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Sunday, December 18, 2016
Adonis, the Canaanite
In Islamicate contexts, I've been hearing about the Arabic-language poet Adonis a lot. He doesn't write in French (nor English), but last year he deigned to put out a "conversations" book, Violence et Islam. He's conversing alongside Houria Abdelouahed, more firmly from the Franco-Arabic tradition.
My French is still nowhere near good enough to read the original but I have its English translation here. From my perspective it was a riveting read.
Adonis disapproves "monotheism" (p. 35) and considers Islam the highest form of that. He does approve "Christ" (p. 109) but only as a poet, like Abu Nuwas. He isn't as unethical and/or dimwitted as the IQSA panel on the question of "violence": the Qur'an not only sanctions hierarchy and force, but it also sanctions dehumanisation (pp. 39-42). In Hell the skin is peeled off; on the Judgement faces are blackened. This goes far beyond a monarch saying "mess with me and be hanged".
This book doesn't say the word "capitalism" but it has a deep moral problem with modern economics. Marx is mentioned and Adonis does not condemn his theory. Possession and sale of alienable property reward misers. They also lead, imitatively, to the possession and sale of humans especially women. Ultimately they lead to a Prime Mover of Possession, the monotheistic Allah. Girard is not among the French philosophers cited here, but I detect him in subtext.
Adonis judges Arab culture to be a dead end - he would agree with "Spengler" Goldman that Islam is dead, too. It may well never have been alive given that he considers Ibn Sina and Ibn Rushd and even Ibn Khaldun to rest outside the Islamic genius. Arabophone Islam has had its chance to create a modern state, and the best which Muslims could do is... ISIS (p. 159). Adonis disapproves of Western policy, which he sees as allied to the retrograde elements in the Sunni Arab world; but ultimately the blame lies on the Sunni Arabs. He doesn't talk much about the Shi'a, especially not the wilayat'ul-faqih movement in Iran, but he might be seeing this as a movement toward Sunnism.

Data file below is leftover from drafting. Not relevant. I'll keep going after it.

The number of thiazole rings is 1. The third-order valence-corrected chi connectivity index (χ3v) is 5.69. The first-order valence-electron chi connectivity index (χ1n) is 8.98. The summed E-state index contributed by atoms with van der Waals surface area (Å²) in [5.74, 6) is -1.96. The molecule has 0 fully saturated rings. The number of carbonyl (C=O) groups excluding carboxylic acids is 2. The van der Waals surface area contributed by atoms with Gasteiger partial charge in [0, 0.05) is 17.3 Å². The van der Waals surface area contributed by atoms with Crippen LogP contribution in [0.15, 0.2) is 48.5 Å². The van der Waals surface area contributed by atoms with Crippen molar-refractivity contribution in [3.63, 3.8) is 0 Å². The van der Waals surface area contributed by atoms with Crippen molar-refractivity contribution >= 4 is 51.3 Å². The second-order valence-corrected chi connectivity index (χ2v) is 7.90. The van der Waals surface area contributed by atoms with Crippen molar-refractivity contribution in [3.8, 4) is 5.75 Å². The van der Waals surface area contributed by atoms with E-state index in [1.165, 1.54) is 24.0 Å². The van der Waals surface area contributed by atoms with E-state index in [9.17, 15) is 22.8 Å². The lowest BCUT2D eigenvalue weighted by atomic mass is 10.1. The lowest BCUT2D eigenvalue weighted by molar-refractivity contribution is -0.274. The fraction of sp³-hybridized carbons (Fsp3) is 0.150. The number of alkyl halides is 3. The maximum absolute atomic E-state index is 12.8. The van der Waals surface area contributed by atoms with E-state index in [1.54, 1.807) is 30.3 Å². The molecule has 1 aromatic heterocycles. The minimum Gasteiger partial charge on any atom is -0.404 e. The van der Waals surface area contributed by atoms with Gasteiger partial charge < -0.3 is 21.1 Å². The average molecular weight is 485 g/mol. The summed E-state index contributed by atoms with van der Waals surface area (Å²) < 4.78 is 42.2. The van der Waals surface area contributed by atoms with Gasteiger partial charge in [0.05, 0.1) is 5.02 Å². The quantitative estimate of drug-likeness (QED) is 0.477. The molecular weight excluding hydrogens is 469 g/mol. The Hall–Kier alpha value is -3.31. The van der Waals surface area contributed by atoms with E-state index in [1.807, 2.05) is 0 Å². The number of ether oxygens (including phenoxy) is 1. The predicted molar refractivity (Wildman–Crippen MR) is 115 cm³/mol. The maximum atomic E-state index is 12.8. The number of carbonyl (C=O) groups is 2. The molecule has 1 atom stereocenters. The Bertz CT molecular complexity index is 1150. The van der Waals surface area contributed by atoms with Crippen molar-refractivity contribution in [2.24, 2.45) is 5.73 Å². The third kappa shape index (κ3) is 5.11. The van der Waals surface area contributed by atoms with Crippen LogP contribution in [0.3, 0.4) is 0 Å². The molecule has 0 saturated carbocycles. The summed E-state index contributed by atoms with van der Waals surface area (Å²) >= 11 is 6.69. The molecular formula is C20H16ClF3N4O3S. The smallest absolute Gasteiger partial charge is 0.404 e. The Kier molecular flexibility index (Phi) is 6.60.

On to my verdict...
Adonis goes further than (even) I would. Within the Qur'an itself one finds woman-friendly suras like Qasas, which is also strongly anti-caliphal. (Lately we've been adding 16 and 43 here.) Adonis also romanticises the Mu'tazila, a rookie mistake for freethinkers. Other rookie mistakes, even in this English edition, include saying the Near Eastern Christians welcomed the Muslims in (dude, do you even Hoyland?). This may explain why Adonis's interpretation of history hasn't caught on - as he laments in p. 24.
And then there's the usual disease among wordsmiths that they live in a higher plane, above real work. I'll have to repeat myself again: Private-property is inevitable; anyone who disagrees is a liar and probably a thief. Hierarchy is inevitable too and force is necessary to keep it stable, against those liars and thieves. Not only is all this inevitable, but order and property are good. (Saying that all property belongs to The People, in the abstract, differs in no way at all from saying kull shay' li'llah.) And to the extent order and property lead to a despotic monotheletism, that's why we need an independent Church.
So again we have a man from Islam who has slipped over to the hard Left, from one cult to another. This is the tragedy of the Near East (and the Americas) which leads foreign businesses to deal with the authorities instead.
I will say that Adonis's voice is welcome, even if wrong. Freethought is sorely needed in Islam. As of now most Muslims never get even to argue against Adonis.
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